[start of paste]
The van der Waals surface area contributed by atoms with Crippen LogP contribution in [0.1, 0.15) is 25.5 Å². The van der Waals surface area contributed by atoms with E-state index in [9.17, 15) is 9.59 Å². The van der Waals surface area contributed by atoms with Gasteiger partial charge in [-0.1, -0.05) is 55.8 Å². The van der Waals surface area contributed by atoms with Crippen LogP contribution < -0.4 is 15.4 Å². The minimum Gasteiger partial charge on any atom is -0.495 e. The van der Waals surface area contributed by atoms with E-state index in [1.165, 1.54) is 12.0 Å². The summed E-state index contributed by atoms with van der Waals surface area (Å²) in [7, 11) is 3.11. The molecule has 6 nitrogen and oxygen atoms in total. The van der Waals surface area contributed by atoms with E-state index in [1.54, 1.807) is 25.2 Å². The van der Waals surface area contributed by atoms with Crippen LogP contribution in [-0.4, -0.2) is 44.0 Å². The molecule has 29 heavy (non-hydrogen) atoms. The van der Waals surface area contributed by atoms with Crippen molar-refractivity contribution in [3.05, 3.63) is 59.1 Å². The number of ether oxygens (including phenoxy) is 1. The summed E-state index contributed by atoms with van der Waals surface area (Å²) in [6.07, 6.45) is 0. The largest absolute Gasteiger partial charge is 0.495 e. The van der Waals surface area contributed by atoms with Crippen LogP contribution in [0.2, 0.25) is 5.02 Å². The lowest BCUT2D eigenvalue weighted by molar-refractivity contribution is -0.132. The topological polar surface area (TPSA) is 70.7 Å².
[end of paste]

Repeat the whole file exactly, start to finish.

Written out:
The van der Waals surface area contributed by atoms with Crippen LogP contribution in [0.1, 0.15) is 25.5 Å². The van der Waals surface area contributed by atoms with E-state index in [9.17, 15) is 9.59 Å². The van der Waals surface area contributed by atoms with Gasteiger partial charge in [-0.1, -0.05) is 55.8 Å². The van der Waals surface area contributed by atoms with Crippen LogP contribution < -0.4 is 15.4 Å². The minimum Gasteiger partial charge on any atom is -0.495 e. The van der Waals surface area contributed by atoms with E-state index in [1.165, 1.54) is 12.0 Å². The summed E-state index contributed by atoms with van der Waals surface area (Å²) in [7, 11) is 3.11. The molecule has 6 nitrogen and oxygen atoms in total. The van der Waals surface area contributed by atoms with E-state index in [1.54, 1.807) is 25.2 Å². The van der Waals surface area contributed by atoms with Crippen LogP contribution in [-0.4, -0.2) is 44.0 Å². The molecule has 29 heavy (non-hydrogen) atoms. The van der Waals surface area contributed by atoms with Crippen molar-refractivity contribution in [3.05, 3.63) is 59.1 Å². The number of ether oxygens (including phenoxy) is 1. The summed E-state index contributed by atoms with van der Waals surface area (Å²) in [6.07, 6.45) is 0. The largest absolute Gasteiger partial charge is 0.495 e. The van der Waals surface area contributed by atoms with Crippen LogP contribution in [0.2, 0.25) is 5.02 Å². The lowest BCUT2D eigenvalue weighted by molar-refractivity contribution is -0.132. The topological polar surface area (TPSA) is 70.7 Å².